Breathing is one of the most important and helpful techniques you will have in order to help you control anxiety and panic. In situations when your breath begins to quicken, it's important to slow down your breathing. If you take in too much oxygen in your chest then you will start to hyperventilate and this can be one of the worst aspects of a panic attack.
It's important to slow down, focus your attention on your breath and breathe in (through your nose) pushing your tummy out so you are taking oxygen in through your diaphragm. When you breath out try to do so through your nose or pursed lips so you are controlling the air coming out whilst bringing your tummy back in again. It is also better to breathe out for longer so you are getting rid of excess oxygen.
We have created a diagram below, use the dots as a counter and follow this until you feel more relaxed. Try to relax your muscles at the same time so that you are relieving the tension in your body.
Distraction is a good way to keep your mind of panic attacks and anxiety. You have to be careful that it is used appropriately though. To cope with these challenging emotions, many panic sufferers turn to maladaptive behaviours. For example, to try and deal with these emotions, one may avoid certain situations or possibly try to mask these emotions through the use of alcohol or other means. The problem is that maladaptive ways of coping only temporarily make the emotions go away, increase anxiety, and can have long-term negative effects.
A simple activity that you can engage in will redirect your mind off your current emotions and help in turn regulate the physical symptoms your body is experiencing. Once your attention is shifted elsewhere, the other emotions will dissipate.
We have created another moving image below that may help. This is the "54321 Technique", taking these 5 steps might not be overnight magic but can significantly help reduce symptoms of anxiety, trauma triggers, and other unwanted emotions or thoughts. At the same time it is important to regulate your breathing, you can do the following: Breathe in for 5 seconds, hold the breath for 5 seconds, and breathe out for 5 seconds. Repeat until you find yourself feeling calmer and more relaxed.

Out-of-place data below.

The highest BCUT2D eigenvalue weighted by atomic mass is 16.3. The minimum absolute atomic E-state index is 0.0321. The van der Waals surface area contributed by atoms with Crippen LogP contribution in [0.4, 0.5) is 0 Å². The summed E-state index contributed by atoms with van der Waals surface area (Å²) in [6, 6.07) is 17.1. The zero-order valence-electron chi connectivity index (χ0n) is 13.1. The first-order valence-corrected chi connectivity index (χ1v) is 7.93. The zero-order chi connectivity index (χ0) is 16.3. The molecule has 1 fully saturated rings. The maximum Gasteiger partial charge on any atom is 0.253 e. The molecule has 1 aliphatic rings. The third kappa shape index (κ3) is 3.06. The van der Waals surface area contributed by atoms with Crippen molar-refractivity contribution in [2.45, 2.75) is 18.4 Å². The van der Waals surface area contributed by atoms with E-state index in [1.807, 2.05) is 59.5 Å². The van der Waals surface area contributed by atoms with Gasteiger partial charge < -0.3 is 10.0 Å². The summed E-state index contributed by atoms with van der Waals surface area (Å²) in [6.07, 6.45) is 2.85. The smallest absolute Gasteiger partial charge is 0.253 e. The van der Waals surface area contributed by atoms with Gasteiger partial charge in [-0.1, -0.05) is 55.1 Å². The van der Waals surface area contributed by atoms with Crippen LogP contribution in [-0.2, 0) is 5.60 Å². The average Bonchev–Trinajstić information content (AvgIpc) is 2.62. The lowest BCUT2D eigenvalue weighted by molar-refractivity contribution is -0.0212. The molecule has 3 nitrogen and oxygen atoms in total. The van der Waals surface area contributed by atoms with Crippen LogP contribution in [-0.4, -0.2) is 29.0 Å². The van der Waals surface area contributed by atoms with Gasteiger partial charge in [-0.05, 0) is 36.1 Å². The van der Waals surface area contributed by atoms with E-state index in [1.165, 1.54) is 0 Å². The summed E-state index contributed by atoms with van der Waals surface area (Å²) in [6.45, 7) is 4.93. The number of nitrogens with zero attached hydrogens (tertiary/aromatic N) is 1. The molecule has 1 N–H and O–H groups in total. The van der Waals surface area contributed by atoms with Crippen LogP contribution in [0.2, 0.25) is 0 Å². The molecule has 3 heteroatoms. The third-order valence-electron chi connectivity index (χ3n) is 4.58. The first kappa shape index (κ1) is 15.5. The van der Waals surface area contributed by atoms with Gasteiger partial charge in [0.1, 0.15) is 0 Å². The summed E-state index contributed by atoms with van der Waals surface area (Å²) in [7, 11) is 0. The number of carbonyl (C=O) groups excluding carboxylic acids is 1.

What to do when in panic?
STAND YOUR GROUND - You don’t need to leave the room, go to the bathroom or call for help. You can cope by yourself, you are strong and brave and nothing bad is going to happen.
SLOW DOWN YOUR BREATHING - Take slow, regular breaths. Breathe in and out through your nose or in through your nose and out through your mouth whilst pursing your lips.
RELAX - Drop your shoulders and try not to tense up, also you can use a strategy that can help you to ease tension in your muscles called progressive muscle relaxation. It involves tensing specific muscles in your body for about 5 seconds and then relaxing them. Muscle relaxation can help you to lower the overall tension in your body which often makes your panic worse.
SAY TO YOURSELF (INTERNALLY OR OUT LOUD) - “Panic attacks are not dangerous. I know what to do to cope and I know it will not last forever”.
STOP AND LOOK AT YOUR THOUGHTS - Learn how to notice and challenge your unhelpful thoughts. Come up with more balanced, realistic thoughts.
FOCUS ON SOMETHING OR SOMEONE ELSE - Bring your attention to what is going around you. What and who can you see? What can you smell? What can you hear? What are others doing? Take 5 minutes to notice things around you. Use our moving image above to help!
Adopting some healthy lifestyle techniques are one of the most important things when coping with anxiety and panic. Please note the following that we have experienced and what we recommend:
Dehydration - this can lead to feeling extremely ill, you will feel tired and your thoughts will start to become negative. It is really important to keep hydrated. The Eatwell Guide says we should drink six to eight glasses of fluid a day. It will help with a balanced diet and will even keep you energetic and positive.